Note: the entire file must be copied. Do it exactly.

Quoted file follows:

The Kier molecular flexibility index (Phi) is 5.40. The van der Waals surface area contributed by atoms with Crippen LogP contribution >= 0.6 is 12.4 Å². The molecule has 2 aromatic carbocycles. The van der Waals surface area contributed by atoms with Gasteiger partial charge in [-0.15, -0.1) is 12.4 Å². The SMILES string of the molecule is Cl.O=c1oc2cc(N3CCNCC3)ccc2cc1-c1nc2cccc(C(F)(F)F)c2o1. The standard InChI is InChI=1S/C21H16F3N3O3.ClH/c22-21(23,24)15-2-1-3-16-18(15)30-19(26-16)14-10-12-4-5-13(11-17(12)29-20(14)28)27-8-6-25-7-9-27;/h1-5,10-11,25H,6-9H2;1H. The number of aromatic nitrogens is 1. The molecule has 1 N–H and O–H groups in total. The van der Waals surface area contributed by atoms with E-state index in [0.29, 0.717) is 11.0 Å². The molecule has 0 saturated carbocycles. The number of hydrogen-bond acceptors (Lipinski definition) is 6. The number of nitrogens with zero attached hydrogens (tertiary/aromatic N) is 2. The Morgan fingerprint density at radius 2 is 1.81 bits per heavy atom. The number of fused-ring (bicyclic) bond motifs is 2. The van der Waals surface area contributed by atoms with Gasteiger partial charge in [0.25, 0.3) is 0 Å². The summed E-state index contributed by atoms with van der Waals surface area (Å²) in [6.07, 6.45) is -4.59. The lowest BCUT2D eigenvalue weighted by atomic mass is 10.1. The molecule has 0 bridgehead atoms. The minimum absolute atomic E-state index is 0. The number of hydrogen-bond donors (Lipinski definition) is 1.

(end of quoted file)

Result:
The Kier molecular flexibility index (Phi) is 5.40. The van der Waals surface area contributed by atoms with Crippen LogP contribution >= 0.6 is 12.4 Å². The molecule has 2 aromatic carbocycles. The van der Waals surface area contributed by atoms with Gasteiger partial charge in [-0.15, -0.1) is 12.4 Å². The SMILES string of the molecule is Cl.O=c1oc2cc(N3CCNCC3)ccc2cc1-c1nc2cccc(C(F)(F)F)c2o1. The standard InChI is InChI=1S/C21H16F3N3O3.ClH/c22-21(23,24)15-2-1-3-16-18(15)30-19(26-16)14-10-12-4-5-13(11-17(12)29-20(14)28)27-8-6-25-7-9-27;/h1-5,10-11,25H,6-9H2;1H. The number of aromatic nitrogens is 1. The molecule has 1 N–H and O–H groups in total. The van der Waals surface area contributed by atoms with E-state index in [0.29, 0.717) is 11.0 Å². The molecule has 0 saturated carbocycles. The number of hydrogen-bond acceptors (Lipinski definition) is 6. The number of nitrogens with zero attached hydrogens (tertiary/aromatic N) is 2. The Morgan fingerprint density at radius 2 is 1.81 bits per heavy atom. The number of fused-ring (bicyclic) bond motifs is 2. The van der Waals surface area contributed by atoms with Gasteiger partial charge in [0.25, 0.3) is 0 Å². The summed E-state index contributed by atoms with van der Waals surface area (Å²) in [6.07, 6.45) is -4.59. The lowest BCUT2D eigenvalue weighted by atomic mass is 10.1. The molecule has 0 bridgehead atoms. The minimum absolute atomic E-state index is 0. The number of hydrogen-bond donors (Lipinski definition) is 1.